There are a number of things privileged Americans take for granted on Thanksgiving—and it’s important to remember that eating a delicious meal in the company of friends and family is a luxury many cannot afford (and one that you definitely should not engage in this year in any case); and that the country you live in belonged to indigenous people before it was colonized by Puritans in the 1600s—but the most mundane, reliable, yet perplexing fact of the holiday is that our annual celebration of gluttony will always happen on a Thursday.
In the midst of stuffing your face silly, you might stop and ask yourself why you’re chowing down on turkey and all the fixins on a Thursday instead of a Friday or Monday, like most other national holidays. The reasons behind Thanksgiving’s place on the calendar stretches into the distance past of our politics, when powerful men made proclamations about when the country would gather around the table to pray and eat.
Puritans set the precedent
The concept of Thanksgiving is rooted in the United States’ puritan past. Even prior to the American Revolution and the inking of the Constitution, colonial leaders would call for days of thanks to commemorate various community triumphs, such as a victorious battle against Native Americans or surviving a dangerous cold snap.
In exploring the holiday’s origins, Time cites the book Thanksgiving: An American Holiday, an American History, by historian Diana Karter Appelbaum, noting how other days of the week weren’t appropriate for a formal day of thanks, owing to the crowded religious schedule.
At first no particular day of the week was reserved for Thanksgiving, but some days thought more appropriate than others. Puritans observe the Sabbath as a biblical ordinance and did not intrude their Thanksgivings upon it. Since Saturday was occupied with preparations for the Sabbath, and Monday was the day just after, these were not convenient choices. Friday was ruled out because it was the fast day of the Catholic Church and any day of prayer held on a Friday would have had Rome-ish overtones. However, Thursday was a lecture day in Boston. Ministers offered afternoon sermons for those with the leisure time to attend weekday religious meetings. Perhaps for this reason, Thursday early became the favorite day for fasts and Thanksgivings. Although other days were occasionally chosen, Thursday became the traditional choice.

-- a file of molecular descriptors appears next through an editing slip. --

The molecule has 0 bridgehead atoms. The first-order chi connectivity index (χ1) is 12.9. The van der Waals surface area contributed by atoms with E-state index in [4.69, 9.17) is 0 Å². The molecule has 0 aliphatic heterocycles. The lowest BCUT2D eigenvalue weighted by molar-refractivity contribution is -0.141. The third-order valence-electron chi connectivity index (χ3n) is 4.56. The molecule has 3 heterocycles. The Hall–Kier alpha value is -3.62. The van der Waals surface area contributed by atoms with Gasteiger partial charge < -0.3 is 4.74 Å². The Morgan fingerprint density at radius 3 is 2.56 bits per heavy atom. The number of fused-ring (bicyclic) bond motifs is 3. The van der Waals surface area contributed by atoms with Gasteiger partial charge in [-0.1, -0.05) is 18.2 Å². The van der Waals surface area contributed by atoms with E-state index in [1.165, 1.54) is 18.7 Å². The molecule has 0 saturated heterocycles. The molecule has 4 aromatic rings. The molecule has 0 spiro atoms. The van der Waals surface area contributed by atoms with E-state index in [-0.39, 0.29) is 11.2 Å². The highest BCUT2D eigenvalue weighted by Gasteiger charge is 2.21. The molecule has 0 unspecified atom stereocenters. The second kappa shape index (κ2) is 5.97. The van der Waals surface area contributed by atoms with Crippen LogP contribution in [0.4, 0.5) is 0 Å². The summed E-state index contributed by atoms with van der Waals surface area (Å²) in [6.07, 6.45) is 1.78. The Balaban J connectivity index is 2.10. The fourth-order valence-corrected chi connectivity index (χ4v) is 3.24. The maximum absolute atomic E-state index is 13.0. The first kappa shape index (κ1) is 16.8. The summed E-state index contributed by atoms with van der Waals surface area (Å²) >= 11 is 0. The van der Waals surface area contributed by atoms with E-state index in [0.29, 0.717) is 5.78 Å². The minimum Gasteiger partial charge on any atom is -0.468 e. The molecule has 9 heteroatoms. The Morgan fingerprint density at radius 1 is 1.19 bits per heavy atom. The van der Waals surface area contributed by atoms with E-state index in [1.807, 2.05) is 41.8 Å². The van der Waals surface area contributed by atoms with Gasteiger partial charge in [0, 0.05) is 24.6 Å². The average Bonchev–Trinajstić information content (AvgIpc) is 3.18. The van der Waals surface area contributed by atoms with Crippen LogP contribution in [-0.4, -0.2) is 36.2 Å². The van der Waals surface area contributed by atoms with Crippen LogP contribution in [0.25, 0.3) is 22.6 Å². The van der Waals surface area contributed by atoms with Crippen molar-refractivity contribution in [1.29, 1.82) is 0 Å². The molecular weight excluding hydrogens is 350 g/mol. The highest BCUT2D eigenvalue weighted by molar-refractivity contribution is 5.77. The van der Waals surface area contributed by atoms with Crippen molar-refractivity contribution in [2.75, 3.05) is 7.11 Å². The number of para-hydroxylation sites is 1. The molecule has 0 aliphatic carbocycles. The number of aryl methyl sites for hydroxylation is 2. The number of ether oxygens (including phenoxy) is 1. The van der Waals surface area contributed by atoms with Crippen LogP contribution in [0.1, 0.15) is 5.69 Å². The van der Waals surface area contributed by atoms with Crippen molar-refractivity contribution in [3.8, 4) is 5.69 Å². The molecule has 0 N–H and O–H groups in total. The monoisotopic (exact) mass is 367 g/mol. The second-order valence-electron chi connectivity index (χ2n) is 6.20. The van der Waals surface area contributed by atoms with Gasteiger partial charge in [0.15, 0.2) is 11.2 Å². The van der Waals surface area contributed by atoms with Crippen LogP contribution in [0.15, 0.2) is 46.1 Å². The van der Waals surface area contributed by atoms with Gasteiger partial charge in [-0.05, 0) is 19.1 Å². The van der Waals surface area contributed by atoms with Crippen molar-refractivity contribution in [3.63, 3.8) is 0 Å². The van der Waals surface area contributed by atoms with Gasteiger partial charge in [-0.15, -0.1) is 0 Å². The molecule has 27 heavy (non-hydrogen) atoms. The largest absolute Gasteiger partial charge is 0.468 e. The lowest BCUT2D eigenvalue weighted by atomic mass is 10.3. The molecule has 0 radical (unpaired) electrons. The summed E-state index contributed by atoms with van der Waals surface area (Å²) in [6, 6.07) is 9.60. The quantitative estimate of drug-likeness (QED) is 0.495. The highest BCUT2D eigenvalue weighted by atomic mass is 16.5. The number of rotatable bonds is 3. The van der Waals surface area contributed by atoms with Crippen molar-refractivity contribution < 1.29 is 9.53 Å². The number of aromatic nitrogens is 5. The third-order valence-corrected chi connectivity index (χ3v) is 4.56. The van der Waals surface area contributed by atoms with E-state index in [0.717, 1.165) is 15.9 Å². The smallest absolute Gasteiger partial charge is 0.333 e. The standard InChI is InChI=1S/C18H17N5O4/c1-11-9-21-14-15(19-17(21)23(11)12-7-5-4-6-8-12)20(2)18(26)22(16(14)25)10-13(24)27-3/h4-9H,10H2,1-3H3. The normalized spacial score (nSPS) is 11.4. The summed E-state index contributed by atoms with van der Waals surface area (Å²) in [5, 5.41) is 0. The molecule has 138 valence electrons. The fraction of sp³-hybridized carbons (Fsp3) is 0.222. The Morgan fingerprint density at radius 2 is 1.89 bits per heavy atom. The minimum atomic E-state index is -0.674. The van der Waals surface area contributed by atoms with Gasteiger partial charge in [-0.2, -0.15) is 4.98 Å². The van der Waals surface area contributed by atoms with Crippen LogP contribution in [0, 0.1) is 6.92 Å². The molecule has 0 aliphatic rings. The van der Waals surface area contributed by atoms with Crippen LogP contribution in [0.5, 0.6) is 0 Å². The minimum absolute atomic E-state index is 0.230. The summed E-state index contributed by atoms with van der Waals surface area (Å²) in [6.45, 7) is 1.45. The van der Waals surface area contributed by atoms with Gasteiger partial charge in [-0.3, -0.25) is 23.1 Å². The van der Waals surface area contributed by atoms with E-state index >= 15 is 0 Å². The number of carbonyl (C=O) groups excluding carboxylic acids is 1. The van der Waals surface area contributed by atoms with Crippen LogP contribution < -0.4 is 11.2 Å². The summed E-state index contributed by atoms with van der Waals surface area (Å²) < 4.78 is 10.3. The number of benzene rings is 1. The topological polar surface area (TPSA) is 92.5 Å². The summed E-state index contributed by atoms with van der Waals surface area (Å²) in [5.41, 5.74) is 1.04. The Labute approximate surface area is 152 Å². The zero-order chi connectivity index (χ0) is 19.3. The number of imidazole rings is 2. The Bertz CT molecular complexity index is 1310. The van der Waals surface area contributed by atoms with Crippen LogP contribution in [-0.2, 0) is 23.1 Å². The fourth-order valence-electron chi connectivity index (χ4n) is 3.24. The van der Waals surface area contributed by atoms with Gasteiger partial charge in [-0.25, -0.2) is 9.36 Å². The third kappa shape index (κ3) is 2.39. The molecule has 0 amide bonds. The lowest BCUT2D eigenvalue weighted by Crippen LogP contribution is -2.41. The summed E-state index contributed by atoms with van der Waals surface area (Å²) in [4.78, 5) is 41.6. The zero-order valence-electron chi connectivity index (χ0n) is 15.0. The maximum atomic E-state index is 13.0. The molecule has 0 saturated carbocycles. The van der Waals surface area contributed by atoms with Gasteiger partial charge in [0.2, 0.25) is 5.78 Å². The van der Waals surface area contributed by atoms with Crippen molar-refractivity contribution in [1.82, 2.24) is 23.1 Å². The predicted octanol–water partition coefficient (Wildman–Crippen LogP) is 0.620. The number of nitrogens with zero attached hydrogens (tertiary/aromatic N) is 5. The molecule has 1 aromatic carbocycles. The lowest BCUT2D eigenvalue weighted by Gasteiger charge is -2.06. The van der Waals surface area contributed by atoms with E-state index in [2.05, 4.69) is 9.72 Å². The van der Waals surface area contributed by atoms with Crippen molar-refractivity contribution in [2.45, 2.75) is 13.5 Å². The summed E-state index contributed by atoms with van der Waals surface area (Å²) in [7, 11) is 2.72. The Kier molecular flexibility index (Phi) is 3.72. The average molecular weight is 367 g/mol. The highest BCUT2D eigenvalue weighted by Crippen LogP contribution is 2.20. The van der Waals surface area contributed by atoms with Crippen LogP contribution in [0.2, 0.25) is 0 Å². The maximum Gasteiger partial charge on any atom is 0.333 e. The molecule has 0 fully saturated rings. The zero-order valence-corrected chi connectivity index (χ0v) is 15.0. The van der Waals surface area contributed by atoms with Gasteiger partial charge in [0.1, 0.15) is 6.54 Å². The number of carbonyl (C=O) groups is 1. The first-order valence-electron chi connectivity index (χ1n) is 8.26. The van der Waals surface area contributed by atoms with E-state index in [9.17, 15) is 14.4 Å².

George Washington formalized it
After the United States shook off the yoke of colonial rule and became an independent nation, George Washington sought to formalize thankfulness with a holiday. On Oct. 3, 1789, the first president declared that a national day of thanks would take place on Thursday, Nov. 26 to commemorate god and the constitution.
Reading Washington’s proclamation, you can glean a sense of the first Thanksgiving’s very religious overtones:
Now therefore I do recommend and assign Thursday the 26th day of November next to be devoted by the People of these States to the service of that great and glorious Being, who is the beneficent Author of all the good that was, that is, or that will be—That we may then all unite in rendering unto him our sincere and humble thanks
Abraham Lincoln formalized it even further
Thanksgiving isn’t quite the heavy-handed religious ceremony it used to be (depending upon how you personally choose to celebrate it). Abraham Lincoln made Thanksgiving more about appreciating the privilege of living in a democracy, rather than paying tribute to the almighty.
The Civil War had something to do with it: In late 1863, even as the nation waged a destructive war with itself, the Union Army was finally eyeing victory. Also on Oct. 3, Lincoln issued a proclamation declaring Thanksgiving an annual holiday to take place on the last Thursday of November. Coopting the date of the existing day of giving thanks served a greater purpose than paying religious homage; as biographer Ronald C. White Jr. told USA Today: “[Lincoln] was always looking for ways to unify the nation in a terrible time of war.”
Congress made it official
There was one moment of controversy surrounding the date of Thanksgiving, and it came in 1939, when Franklin D. Roosevelt was president. After the Great Depression gave American merchants a rightful sense of economic paranoia, many of them lobbied FDR to move Thanksgiving up a week, so the holiday wouldn’t interfere with Christmas tree sales. The president obliged, sparking backlash from various governors, who vowed to keep the holiday on November 30, or whenever the last Thursday occurred.
Some states, however, did move observe of the holiday to earlier in the month, sparking a weeklong scheduling conflict between Thanksgivings in various states. As the National Archives explain:
For two years, two days were celebrated as Thanksgiving—the President and part of the nation celebrated it on the second to last Thursday in November, while the rest of the country celebrated it the following week.
Luckily, Congress intervened on Oct. 6, 1941. To make everyone happy, it formally solidified Thanksgiving as occurring on the fourth Thursday of November, even in years when five Thursdays fall within the month. The decision was made right after the attacks on Pearl Harbor, and national unity was forming around the country’s nascent involvement in WWII.
So, there definitely is a reason you’ve celebrated Thanksgiving on the same day of the month your whole life. It’s rooted in this country’s religious underpinnings and efforts to forge collective enthusiasm in times of war. And that sounds pretty American, doesn’t it?